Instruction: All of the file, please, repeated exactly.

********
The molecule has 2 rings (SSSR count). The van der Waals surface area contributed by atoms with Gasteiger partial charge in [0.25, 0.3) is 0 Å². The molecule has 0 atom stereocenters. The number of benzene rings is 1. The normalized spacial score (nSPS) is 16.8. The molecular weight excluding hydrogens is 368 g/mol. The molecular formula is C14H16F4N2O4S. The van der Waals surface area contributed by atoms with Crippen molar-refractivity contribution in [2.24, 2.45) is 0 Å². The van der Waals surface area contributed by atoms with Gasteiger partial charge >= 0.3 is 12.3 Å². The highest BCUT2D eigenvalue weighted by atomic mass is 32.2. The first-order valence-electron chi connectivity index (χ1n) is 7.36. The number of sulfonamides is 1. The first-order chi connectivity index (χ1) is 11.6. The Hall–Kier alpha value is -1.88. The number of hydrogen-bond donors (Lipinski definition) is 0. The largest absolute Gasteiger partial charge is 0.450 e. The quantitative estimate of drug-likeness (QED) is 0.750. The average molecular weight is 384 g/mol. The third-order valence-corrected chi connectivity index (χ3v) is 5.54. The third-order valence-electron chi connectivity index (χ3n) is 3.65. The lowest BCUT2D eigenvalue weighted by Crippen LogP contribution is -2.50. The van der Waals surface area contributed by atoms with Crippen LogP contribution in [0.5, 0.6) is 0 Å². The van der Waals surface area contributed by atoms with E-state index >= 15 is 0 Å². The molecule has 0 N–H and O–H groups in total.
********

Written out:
The molecule has 2 rings (SSSR count). The van der Waals surface area contributed by atoms with Gasteiger partial charge in [0.25, 0.3) is 0 Å². The molecule has 0 atom stereocenters. The number of benzene rings is 1. The normalized spacial score (nSPS) is 16.8. The molecular weight excluding hydrogens is 368 g/mol. The molecular formula is C14H16F4N2O4S. The van der Waals surface area contributed by atoms with Crippen molar-refractivity contribution in [2.24, 2.45) is 0 Å². The van der Waals surface area contributed by atoms with Gasteiger partial charge >= 0.3 is 12.3 Å². The highest BCUT2D eigenvalue weighted by atomic mass is 32.2. The first-order valence-electron chi connectivity index (χ1n) is 7.36. The number of sulfonamides is 1. The first-order chi connectivity index (χ1) is 11.6. The Hall–Kier alpha value is -1.88. The number of hydrogen-bond donors (Lipinski definition) is 0. The largest absolute Gasteiger partial charge is 0.450 e. The quantitative estimate of drug-likeness (QED) is 0.750. The average molecular weight is 384 g/mol. The third-order valence-corrected chi connectivity index (χ3v) is 5.54. The third-order valence-electron chi connectivity index (χ3n) is 3.65. The lowest BCUT2D eigenvalue weighted by Crippen LogP contribution is -2.50. The van der Waals surface area contributed by atoms with Crippen LogP contribution in [0.5, 0.6) is 0 Å². The van der Waals surface area contributed by atoms with E-state index >= 15 is 0 Å². The molecule has 0 N–H and O–H groups in total.